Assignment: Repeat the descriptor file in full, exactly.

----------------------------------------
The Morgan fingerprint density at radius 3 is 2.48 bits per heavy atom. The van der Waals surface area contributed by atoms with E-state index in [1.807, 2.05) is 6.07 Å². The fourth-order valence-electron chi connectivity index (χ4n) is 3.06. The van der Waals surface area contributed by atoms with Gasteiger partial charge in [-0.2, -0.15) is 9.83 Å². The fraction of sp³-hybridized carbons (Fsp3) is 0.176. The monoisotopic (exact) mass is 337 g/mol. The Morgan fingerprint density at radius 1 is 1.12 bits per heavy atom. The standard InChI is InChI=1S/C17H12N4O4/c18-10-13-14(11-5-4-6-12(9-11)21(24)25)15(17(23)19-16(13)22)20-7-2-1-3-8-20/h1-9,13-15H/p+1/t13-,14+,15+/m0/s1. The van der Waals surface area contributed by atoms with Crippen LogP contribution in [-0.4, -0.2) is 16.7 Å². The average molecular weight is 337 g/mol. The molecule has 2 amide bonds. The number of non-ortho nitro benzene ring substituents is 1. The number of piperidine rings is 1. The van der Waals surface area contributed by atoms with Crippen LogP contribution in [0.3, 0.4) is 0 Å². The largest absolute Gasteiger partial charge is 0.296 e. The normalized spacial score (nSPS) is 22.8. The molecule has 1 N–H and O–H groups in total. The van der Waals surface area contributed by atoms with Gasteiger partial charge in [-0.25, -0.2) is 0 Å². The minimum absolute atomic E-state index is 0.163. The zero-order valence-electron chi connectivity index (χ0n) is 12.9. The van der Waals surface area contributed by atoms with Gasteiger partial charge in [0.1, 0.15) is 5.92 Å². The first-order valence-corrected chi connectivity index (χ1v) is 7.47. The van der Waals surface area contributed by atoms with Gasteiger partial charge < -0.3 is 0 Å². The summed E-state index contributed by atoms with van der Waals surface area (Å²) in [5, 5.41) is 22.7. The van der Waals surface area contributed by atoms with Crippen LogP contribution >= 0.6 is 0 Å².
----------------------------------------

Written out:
The Morgan fingerprint density at radius 3 is 2.48 bits per heavy atom. The van der Waals surface area contributed by atoms with E-state index in [1.807, 2.05) is 6.07 Å². The fourth-order valence-electron chi connectivity index (χ4n) is 3.06. The van der Waals surface area contributed by atoms with Gasteiger partial charge in [-0.2, -0.15) is 9.83 Å². The fraction of sp³-hybridized carbons (Fsp3) is 0.176. The monoisotopic (exact) mass is 337 g/mol. The Morgan fingerprint density at radius 1 is 1.12 bits per heavy atom. The standard InChI is InChI=1S/C17H12N4O4/c18-10-13-14(11-5-4-6-12(9-11)21(24)25)15(17(23)19-16(13)22)20-7-2-1-3-8-20/h1-9,13-15H/p+1/t13-,14+,15+/m0/s1. The van der Waals surface area contributed by atoms with Crippen LogP contribution in [-0.4, -0.2) is 16.7 Å². The average molecular weight is 337 g/mol. The molecule has 2 amide bonds. The number of non-ortho nitro benzene ring substituents is 1. The number of piperidine rings is 1. The van der Waals surface area contributed by atoms with Crippen LogP contribution in [0.3, 0.4) is 0 Å². The largest absolute Gasteiger partial charge is 0.296 e. The normalized spacial score (nSPS) is 22.8. The molecule has 1 N–H and O–H groups in total. The van der Waals surface area contributed by atoms with Gasteiger partial charge in [-0.25, -0.2) is 0 Å². The minimum absolute atomic E-state index is 0.163. The zero-order valence-electron chi connectivity index (χ0n) is 12.9. The van der Waals surface area contributed by atoms with Gasteiger partial charge in [0.1, 0.15) is 5.92 Å². The first-order valence-corrected chi connectivity index (χ1v) is 7.47. The van der Waals surface area contributed by atoms with Gasteiger partial charge < -0.3 is 0 Å². The summed E-state index contributed by atoms with van der Waals surface area (Å²) in [5, 5.41) is 22.7. The van der Waals surface area contributed by atoms with Crippen LogP contribution >= 0.6 is 0 Å².